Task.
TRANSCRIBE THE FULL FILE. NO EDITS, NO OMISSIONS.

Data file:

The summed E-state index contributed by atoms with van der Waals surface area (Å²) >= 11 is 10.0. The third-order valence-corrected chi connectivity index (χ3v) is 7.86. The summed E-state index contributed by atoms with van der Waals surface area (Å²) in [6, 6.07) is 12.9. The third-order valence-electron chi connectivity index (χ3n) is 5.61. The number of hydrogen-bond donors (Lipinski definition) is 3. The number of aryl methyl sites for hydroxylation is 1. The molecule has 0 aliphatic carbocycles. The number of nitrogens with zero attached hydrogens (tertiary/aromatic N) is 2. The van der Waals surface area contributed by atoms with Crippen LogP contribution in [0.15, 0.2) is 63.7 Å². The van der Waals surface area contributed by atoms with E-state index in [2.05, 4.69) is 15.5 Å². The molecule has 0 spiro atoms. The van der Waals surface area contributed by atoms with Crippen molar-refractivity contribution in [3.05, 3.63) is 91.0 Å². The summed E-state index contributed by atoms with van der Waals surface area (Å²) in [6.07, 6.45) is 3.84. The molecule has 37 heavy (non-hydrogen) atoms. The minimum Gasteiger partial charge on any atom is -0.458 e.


The summed E-state index contributed by atoms with van der Waals surface area (Å²) >= 11 is 10.0. The third-order valence-corrected chi connectivity index (χ3v) is 7.86. The summed E-state index contributed by atoms with van der Waals surface area (Å²) in [6, 6.07) is 12.9. The third-order valence-electron chi connectivity index (χ3n) is 5.61. The number of hydrogen-bond donors (Lipinski definition) is 3. The number of aryl methyl sites for hydroxylation is 1. The molecule has 0 aliphatic carbocycles. The number of nitrogens with zero attached hydrogens (tertiary/aromatic N) is 2. The van der Waals surface area contributed by atoms with Crippen LogP contribution in [0.15, 0.2) is 63.7 Å². The van der Waals surface area contributed by atoms with E-state index in [2.05, 4.69) is 15.5 Å². The molecule has 0 spiro atoms. The van der Waals surface area contributed by atoms with Crippen molar-refractivity contribution in [3.05, 3.63) is 91.0 Å². The summed E-state index contributed by atoms with van der Waals surface area (Å²) in [6.07, 6.45) is 3.84. The molecule has 37 heavy (non-hydrogen) atoms. The minimum Gasteiger partial charge on any atom is -0.458 e.